Imagine you’re a Paleolithic man (or woman). You’re a hunter of course, and sometimes a food gatherer. You spend all your waking hours in the bush and your dominant focus, your primary activity is scanning the world around you for things you can eat. But nature is a master of camouflage. Most of what you eat does not want to be eaten and has evolved to blend into the background, but you too, have evolved to compensate. You’ve developed a fairly sophisticated eye that (coupled with the most powerful brain in the animal kingdom) can create order out of chaos.
In an environment composed of leaves, grasses, tree trunks, stones, shrubs, boulders, color, shadow and creatures of various kinds, you can make accurate, life and death decisions with your eyes and your brain. You know the difference between a distant dust storm and a wildfire. You know that the antelope standing frozen in the meadow before you is not a sapling. You can pick up on the subtle movements that warn when a herd of ruminants is about to stampede. You can spot fruit high in a tree or scan an exposed riverbank for edible plants. Your vision is not the most powerful in the animal kingdom, but your ability to recognize objects and patterns, and derive meanings from them, are second to none.
And then there is that other ability, that other need, that derives from you special brain. Not only do you create an order for your world by observing it, you create meaning. You define what you see. You give it context, you invent names, and mythologies and chronology. You construct narratives that you share with others of your kind through language and images that you scratch on to the walls of your communal home with the burnt end of a stick. You have an insatiable desire to know why and how things happen. And this is how you to learn and improve your chance of survival. You are quite an organism, even with the most primitive of tools, and soon, within a few millennia, your kind will be the most dominant animal on the planet. Your ability to see, organize and interpret will help you rule the world.
Human physiology has not changed much in 30,000 years. Our brains are essentially the same as a spear-throwing, churt-chipping Cro-Magnon’s. We have better clothing now and the means to travel unthinkable distances, and we have perfected the art of growing and saving food. We spend more time poring over spreadsheets and emails then we do sifting through flint quarries or scanning the savannah for vulnerable animals to kill, yet our minds are still restless for the hunt, the search, the life-or-death version of iSpy that, for most of our history, was not a game, but a routine exploration and sifting of visual stimuli whose outcome meant vital nourishment or the avoidance of injury. What does this have to do with games? Everything.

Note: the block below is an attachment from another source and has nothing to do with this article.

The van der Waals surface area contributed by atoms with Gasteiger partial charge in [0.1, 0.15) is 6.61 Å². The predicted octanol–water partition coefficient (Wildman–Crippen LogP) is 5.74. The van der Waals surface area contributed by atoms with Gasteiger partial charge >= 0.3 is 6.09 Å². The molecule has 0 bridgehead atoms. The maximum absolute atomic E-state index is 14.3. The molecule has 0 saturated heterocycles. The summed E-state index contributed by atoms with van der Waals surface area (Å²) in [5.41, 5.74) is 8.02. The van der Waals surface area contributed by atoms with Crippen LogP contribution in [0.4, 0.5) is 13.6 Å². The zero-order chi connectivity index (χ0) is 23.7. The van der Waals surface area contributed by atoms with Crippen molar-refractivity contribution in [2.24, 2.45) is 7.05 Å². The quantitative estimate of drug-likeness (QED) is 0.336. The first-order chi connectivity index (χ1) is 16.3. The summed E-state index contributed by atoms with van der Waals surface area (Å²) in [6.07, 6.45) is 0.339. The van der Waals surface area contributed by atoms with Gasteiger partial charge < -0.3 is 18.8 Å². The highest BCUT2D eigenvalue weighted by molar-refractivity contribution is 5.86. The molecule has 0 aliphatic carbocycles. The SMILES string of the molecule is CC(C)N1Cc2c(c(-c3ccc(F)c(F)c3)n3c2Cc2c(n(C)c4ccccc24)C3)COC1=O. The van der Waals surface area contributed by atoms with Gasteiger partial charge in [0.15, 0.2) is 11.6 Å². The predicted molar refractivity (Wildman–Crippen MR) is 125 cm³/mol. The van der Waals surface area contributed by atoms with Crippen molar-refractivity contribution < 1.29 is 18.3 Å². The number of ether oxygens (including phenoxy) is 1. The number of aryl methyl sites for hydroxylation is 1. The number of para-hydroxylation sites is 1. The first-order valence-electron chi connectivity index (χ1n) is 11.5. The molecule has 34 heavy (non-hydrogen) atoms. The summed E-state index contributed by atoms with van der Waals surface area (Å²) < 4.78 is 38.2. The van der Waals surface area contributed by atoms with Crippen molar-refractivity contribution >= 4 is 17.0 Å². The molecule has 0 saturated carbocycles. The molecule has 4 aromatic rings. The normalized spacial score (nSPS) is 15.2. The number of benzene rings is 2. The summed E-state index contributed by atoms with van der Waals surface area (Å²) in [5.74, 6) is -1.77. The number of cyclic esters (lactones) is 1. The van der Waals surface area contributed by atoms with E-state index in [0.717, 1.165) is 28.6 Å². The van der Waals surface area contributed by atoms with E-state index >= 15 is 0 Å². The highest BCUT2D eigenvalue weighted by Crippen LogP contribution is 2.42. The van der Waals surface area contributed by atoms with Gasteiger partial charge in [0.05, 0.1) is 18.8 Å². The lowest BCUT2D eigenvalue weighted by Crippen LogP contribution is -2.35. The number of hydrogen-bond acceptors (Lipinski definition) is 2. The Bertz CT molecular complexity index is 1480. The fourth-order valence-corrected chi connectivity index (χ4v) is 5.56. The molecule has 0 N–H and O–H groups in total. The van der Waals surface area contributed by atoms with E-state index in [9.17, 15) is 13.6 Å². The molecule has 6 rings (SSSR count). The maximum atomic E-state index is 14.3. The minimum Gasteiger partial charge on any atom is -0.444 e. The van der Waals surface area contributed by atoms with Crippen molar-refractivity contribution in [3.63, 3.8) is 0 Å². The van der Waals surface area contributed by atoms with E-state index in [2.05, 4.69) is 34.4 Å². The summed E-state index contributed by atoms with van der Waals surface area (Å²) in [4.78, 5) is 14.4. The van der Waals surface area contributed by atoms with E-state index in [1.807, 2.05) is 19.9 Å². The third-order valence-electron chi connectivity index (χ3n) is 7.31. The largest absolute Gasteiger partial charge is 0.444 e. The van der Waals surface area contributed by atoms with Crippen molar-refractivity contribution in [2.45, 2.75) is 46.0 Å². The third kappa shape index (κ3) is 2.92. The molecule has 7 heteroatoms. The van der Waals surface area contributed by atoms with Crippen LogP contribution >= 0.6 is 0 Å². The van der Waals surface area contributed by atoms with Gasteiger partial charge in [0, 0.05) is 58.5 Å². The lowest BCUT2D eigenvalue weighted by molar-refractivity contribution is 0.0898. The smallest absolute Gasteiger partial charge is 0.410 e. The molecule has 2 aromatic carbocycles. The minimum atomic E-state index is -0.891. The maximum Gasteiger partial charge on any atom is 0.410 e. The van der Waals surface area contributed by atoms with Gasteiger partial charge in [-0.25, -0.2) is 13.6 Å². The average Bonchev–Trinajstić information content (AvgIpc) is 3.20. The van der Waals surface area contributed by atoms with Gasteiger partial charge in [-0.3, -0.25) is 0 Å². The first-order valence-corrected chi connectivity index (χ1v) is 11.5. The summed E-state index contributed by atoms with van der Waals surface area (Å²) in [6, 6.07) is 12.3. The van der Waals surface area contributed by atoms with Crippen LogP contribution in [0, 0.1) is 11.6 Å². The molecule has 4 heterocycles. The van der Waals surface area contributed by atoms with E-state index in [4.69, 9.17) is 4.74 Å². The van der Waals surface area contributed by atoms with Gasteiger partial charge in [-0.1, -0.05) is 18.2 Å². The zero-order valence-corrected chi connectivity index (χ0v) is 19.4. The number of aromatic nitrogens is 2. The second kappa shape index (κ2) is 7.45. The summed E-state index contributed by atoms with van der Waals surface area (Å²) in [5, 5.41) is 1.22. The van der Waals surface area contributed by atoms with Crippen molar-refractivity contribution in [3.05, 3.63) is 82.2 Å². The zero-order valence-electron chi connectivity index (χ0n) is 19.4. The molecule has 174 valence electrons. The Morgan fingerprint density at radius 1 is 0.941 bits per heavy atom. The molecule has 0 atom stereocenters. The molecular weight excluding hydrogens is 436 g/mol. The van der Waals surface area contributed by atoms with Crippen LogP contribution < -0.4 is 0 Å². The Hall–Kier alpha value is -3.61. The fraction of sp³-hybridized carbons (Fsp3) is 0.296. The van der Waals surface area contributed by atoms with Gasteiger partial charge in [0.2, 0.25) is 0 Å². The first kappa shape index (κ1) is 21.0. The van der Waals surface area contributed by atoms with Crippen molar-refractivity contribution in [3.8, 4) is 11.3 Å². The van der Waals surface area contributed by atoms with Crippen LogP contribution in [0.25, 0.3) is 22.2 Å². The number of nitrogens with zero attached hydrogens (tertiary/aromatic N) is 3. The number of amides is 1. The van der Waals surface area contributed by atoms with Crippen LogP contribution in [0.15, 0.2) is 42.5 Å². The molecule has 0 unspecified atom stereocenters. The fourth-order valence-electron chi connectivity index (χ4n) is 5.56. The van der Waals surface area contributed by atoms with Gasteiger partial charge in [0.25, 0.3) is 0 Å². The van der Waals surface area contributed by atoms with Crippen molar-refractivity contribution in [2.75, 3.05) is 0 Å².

I am not an anthropologist, and this is not a scientific discourse on the biology of the modern gamer. This is simply an observation in response to a question I continue to hear asked at industry events and gatherings of casual game developers. Why do games like the iSpy-esque Mysteryrville and Mystery Case Files series continue to enjoy such immense popularity among casual gamers? Are these games a fad that will eventually pass? In my opinion, the answer is no. Based on what I know (intuitively not scientifically) about the behavior of mature gamers – what they want and what they gravitate towards – these find-the-needle-in-the-haystack ‘mystery’ games are the tip of an iceberg I saw looming in the icy waters of the gaming ocean more than 15 years ago.
Remember MYST? Remember 7th Guest? Those were what we used to call hunt-and-peck games adventure games, but unlike the current crop of iSpy-esque down-loadables of today, they were produced on a grand scale with hundreds of rich scenes where clues and objects and secrets were hidden in lush, densely rendered worlds. Those games (at $79.00 and up) sold in the millions of units. Read that again. Millions. Partly for their novelty, but mainly for their visual richness, the adventure games of yesteryear enthralled regular people (who we call casual gamers now) with vast scavenger hunts and slowly unfolding mysteries. Most players didn’t finish those games because they were just too deep and took too long to complete. But designers in those days had to justify a high price point as well as their own aspirations to transcend the medium and create interactive worlds that would someday transcend film and literature to become the dominant story-telling medium (I count myself among those idealistic fools). So the games were big and Byzantine. The popularity of those behemoth adventure games petered out, but those designers were onto something. They understood that people derive pleasure from searching. They enjoy looking at things that are more than they appear to be. They get a thrill and a satisfaction from looking for things they know are there. Whether it’s the jumble in the daily paper, a Soduku puzzle, a word search or the cover of The Beatles’ Sgt. Pepper’s Lonely Heart’s Club Band, human beings inherently enjoy the challenge of finding things that are hidden.